In lieu of an abstract, here is a brief excerpt of the content:

"Oh, for the presence and inspiration of Old Jack": A Lost Cause Plea for Stonewall Jackson at Gettysburg Peter S. Carmichael The exoneration of Robert E. Lee at Gettysburg is central to the Lost Cause interpretation of the Civil War. A common argument is that Richard S. Ewell failed to emulate the aggressive tactics of Stonewall Jackson during the first day's fighting, thereby squandering the Confederacy's finest opportunity to secure victory at Gettysburg. Without Jackson, Lee was forced to rely on the inexperienced Ewell and Ambrose Powell Hill, the recalcitrant James Longstreet, and the individualistic James E. B. Stuart—officers who failed to equal Stonewall's brilliance and consequently undermined their superior's strategic and tactical designs. By blaming the army's subordinate command for Confederate failure, Lost Cause advocates such as Jubal A. Early, James Power Smith, and William N. Pendleton not only preserved Lee's untarnished battlefield record but also turned Jackson's death into a turning point of Confederate fortunes. In the postwar years Southerners found comfort in contemplating the possible outcome of Gettysburg if only Stonewall had been on the field.' 1 On the place of Robert E. Lee in the Lost Cause literature, see Thomas L. Connelly, The Marble Man: Robert E. Lee and His ¡mage in American Society (New York: Alfred A. Knopf,¦977): A'an F- Nolan, Lee Considered: General Robert E. Lee and Civil War History (Chapel Hill: Univ. of North Carolina Press, 1991), esp. chaps. 1 and 8; Gaines M. Foster, Ghosts ofthe Confederacy: Defeat, the Lost Cause, and the Emergence ofthe New South (New York: Oxford Univ. Press, 1987), esp. chaps. 3-7. On the Confederate debates surrounding Gettysburg and the Lost Cause interpretation of Richard Ewell's actions on July 1, see J. William Jones et al., eds. Southern Historical Society Papers, 52 vols, and 2-vol. index (1 876-1 959; reprint, Millwood, N.Y.: Kraus, 1977-80), esp. vols. 4-6 (hereafter cited as SHSP). Thomas L. Connelly and Barbara L. Bellows, God and General Longstreet: The Lost Cause and the Southern Mind (Baton Rouge: Louisiana State Univ. Press, 1982), 30-3 1 . Civil War History, Vol. XLI, No. 2 © 1995 by The Kent State University Press l62CIVIL WAR HISTORY The image of Jackson watching his victorious troops storm Cemetery Hill still captures the imagination. Unfortunately, most of the recent literature on the Second Corps commander plays on this counterfactual situation, reinforcing the popular notion that Gettysburg marked the turning point of the war and could have been reversed had Jackson been alive. In his 1992 Jackson biography , Bevin Alexander claimed that Gettysburg "would have been different" because Stonewall "never missed the importance of critical terrain features and would have done everything possible to capture one as dominant as Cemetery Hill." The same year Paul D. Casdorph argued in Lee and Jackson: Confederate Chieftains that "Ewell's defeatism at dusk on the first day at Gettysburg remains an imponderable of the entire war." Casdorph insists that Jackson would have secured a victory on the first day's battle. John Bowers also maintained in his 1989 biography that "Jackson would certainly have understood Lee's strategy and somehow have taken Cemetery Hill."2 Much of the speculation concerning Jackson's impact on Gettysburg draws from postwar Confederate sources like Henry Kyd Douglas's / Rode With Stonewall. A former member of Jackson's staff, Douglas criticized Ewell for allowing the Federals to remain on Cemetery Hill and Culp's Hill. Lee and A. P. Hill escape censure, while in a famous and frequently quoted passage, Douglas raises the ghost of Jackson. He observes that Ewell's chief of staff, Alexander "Sandie" Pendleton, stated "quietly and with much feeling" after the general refused to advance, "Oh, for the presence and inspiration of Old Jack for just one hour!" With a dramatic touch of the pen, Douglas turned Ewell into a scapegoat for widespread Confederate blundering on July 1 and reinforced Jackson's reputation as the only subordinate who could have successfully executed Lee's orders. He believed "it took the battle of Gettysburg to convince General Lee" of Stonewall's indispensability.3 A number of widely read books...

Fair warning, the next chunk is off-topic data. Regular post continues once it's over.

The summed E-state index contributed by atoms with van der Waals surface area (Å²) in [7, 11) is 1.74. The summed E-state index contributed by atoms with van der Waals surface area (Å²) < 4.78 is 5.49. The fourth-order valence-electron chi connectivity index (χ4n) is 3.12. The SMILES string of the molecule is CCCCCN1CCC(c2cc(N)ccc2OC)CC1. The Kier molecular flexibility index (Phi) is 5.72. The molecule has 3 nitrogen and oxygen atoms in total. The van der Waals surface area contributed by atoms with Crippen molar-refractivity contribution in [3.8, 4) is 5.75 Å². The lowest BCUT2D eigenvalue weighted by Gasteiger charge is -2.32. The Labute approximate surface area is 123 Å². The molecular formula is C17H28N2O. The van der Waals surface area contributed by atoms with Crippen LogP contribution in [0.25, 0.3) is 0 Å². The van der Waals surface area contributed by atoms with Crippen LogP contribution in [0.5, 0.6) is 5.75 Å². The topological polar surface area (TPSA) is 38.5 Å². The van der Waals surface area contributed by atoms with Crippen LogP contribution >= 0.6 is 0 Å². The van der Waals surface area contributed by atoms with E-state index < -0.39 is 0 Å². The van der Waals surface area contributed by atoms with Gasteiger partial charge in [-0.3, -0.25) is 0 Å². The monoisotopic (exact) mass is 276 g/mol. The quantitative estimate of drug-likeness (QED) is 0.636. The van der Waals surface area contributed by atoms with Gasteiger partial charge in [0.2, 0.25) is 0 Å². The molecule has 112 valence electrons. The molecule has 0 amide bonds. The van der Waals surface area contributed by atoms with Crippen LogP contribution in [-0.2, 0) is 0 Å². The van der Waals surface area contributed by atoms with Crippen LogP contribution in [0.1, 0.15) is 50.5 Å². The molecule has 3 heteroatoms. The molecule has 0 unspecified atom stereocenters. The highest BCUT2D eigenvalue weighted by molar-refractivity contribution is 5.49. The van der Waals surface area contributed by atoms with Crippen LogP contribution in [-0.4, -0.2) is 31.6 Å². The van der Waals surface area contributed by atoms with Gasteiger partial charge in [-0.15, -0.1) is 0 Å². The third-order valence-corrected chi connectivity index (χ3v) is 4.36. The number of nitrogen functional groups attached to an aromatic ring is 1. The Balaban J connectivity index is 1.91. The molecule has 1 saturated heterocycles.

Additional Information

Print ISSN
pp. 161-167
Launched on MUSE
Open Access
Back To Top

This website uses cookies to ensure you get the best experience on our website. Without cookies your experience may not be seamless.